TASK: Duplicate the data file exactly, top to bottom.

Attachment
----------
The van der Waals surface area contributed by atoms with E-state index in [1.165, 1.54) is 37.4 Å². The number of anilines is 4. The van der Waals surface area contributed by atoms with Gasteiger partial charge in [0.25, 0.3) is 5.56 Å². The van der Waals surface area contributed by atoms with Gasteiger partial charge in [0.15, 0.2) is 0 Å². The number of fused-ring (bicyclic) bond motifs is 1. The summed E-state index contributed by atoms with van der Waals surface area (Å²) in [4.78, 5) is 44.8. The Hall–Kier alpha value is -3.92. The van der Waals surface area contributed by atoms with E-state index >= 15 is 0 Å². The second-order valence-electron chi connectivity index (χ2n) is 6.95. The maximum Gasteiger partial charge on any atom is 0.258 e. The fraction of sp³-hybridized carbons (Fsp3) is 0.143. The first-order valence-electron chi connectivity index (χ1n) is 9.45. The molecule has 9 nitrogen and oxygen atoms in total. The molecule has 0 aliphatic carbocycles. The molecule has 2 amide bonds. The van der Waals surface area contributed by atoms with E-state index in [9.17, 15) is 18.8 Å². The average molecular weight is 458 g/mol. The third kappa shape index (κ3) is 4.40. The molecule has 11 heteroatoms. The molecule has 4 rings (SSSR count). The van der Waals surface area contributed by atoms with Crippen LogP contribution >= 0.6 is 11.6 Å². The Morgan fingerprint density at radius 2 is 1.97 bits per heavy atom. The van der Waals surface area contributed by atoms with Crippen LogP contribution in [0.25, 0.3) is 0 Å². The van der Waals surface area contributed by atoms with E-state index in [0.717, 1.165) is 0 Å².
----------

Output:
The van der Waals surface area contributed by atoms with E-state index in [1.165, 1.54) is 37.4 Å². The number of anilines is 4. The van der Waals surface area contributed by atoms with Gasteiger partial charge in [0.25, 0.3) is 5.56 Å². The van der Waals surface area contributed by atoms with Gasteiger partial charge in [0.15, 0.2) is 0 Å². The number of fused-ring (bicyclic) bond motifs is 1. The summed E-state index contributed by atoms with van der Waals surface area (Å²) in [4.78, 5) is 44.8. The Hall–Kier alpha value is -3.92. The van der Waals surface area contributed by atoms with E-state index >= 15 is 0 Å². The second-order valence-electron chi connectivity index (χ2n) is 6.95. The maximum Gasteiger partial charge on any atom is 0.258 e. The fraction of sp³-hybridized carbons (Fsp3) is 0.143. The first-order valence-electron chi connectivity index (χ1n) is 9.45. The molecule has 9 nitrogen and oxygen atoms in total. The molecule has 0 aliphatic carbocycles. The molecule has 2 amide bonds. The van der Waals surface area contributed by atoms with E-state index in [9.17, 15) is 18.8 Å². The average molecular weight is 458 g/mol. The third kappa shape index (κ3) is 4.40. The molecule has 11 heteroatoms. The molecule has 4 rings (SSSR count). The van der Waals surface area contributed by atoms with Crippen LogP contribution >= 0.6 is 11.6 Å². The Morgan fingerprint density at radius 2 is 1.97 bits per heavy atom. The van der Waals surface area contributed by atoms with Crippen LogP contribution in [0.25, 0.3) is 0 Å². The van der Waals surface area contributed by atoms with E-state index in [0.717, 1.165) is 0 Å².